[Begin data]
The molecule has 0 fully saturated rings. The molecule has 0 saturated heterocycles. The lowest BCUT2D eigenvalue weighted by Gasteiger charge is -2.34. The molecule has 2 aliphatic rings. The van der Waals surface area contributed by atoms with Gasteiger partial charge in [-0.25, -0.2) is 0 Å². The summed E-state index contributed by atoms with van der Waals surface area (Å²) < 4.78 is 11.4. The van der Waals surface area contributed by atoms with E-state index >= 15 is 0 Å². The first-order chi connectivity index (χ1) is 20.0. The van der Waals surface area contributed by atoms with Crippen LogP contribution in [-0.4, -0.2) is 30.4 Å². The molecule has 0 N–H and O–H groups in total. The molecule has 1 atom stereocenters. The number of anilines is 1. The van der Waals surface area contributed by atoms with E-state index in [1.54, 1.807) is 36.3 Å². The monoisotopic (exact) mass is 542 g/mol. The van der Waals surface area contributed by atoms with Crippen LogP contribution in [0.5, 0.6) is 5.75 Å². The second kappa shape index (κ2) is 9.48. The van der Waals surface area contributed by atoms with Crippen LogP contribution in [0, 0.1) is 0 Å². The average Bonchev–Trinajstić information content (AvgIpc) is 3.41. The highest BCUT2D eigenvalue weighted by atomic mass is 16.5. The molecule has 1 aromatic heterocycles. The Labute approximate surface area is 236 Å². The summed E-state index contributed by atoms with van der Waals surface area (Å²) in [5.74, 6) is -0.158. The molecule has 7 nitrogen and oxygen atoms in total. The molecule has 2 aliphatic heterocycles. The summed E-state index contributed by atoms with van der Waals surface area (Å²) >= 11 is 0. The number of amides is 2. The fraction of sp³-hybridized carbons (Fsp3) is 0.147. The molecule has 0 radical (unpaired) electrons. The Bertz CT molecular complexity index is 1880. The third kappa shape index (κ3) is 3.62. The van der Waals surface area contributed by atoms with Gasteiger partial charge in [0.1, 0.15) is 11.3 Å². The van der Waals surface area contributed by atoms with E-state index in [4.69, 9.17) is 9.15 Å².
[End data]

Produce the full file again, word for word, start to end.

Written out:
The molecule has 0 fully saturated rings. The molecule has 0 saturated heterocycles. The lowest BCUT2D eigenvalue weighted by Gasteiger charge is -2.34. The molecule has 2 aliphatic rings. The van der Waals surface area contributed by atoms with Gasteiger partial charge in [-0.25, -0.2) is 0 Å². The summed E-state index contributed by atoms with van der Waals surface area (Å²) < 4.78 is 11.4. The van der Waals surface area contributed by atoms with E-state index >= 15 is 0 Å². The first-order chi connectivity index (χ1) is 20.0. The van der Waals surface area contributed by atoms with Crippen LogP contribution in [-0.4, -0.2) is 30.4 Å². The molecule has 0 N–H and O–H groups in total. The molecule has 1 atom stereocenters. The number of anilines is 1. The van der Waals surface area contributed by atoms with E-state index in [1.54, 1.807) is 36.3 Å². The monoisotopic (exact) mass is 542 g/mol. The van der Waals surface area contributed by atoms with Crippen LogP contribution in [0.5, 0.6) is 5.75 Å². The second kappa shape index (κ2) is 9.48. The van der Waals surface area contributed by atoms with Crippen LogP contribution in [0, 0.1) is 0 Å². The average Bonchev–Trinajstić information content (AvgIpc) is 3.41. The highest BCUT2D eigenvalue weighted by atomic mass is 16.5. The molecule has 1 aromatic heterocycles. The Labute approximate surface area is 236 Å². The summed E-state index contributed by atoms with van der Waals surface area (Å²) in [5.74, 6) is -0.158. The molecule has 7 nitrogen and oxygen atoms in total. The molecule has 2 aliphatic heterocycles. The summed E-state index contributed by atoms with van der Waals surface area (Å²) >= 11 is 0. The number of amides is 2. The fraction of sp³-hybridized carbons (Fsp3) is 0.147. The molecule has 0 radical (unpaired) electrons. The Bertz CT molecular complexity index is 1880. The third kappa shape index (κ3) is 3.62. The van der Waals surface area contributed by atoms with Gasteiger partial charge in [0.1, 0.15) is 11.3 Å². The van der Waals surface area contributed by atoms with E-state index in [4.69, 9.17) is 9.15 Å².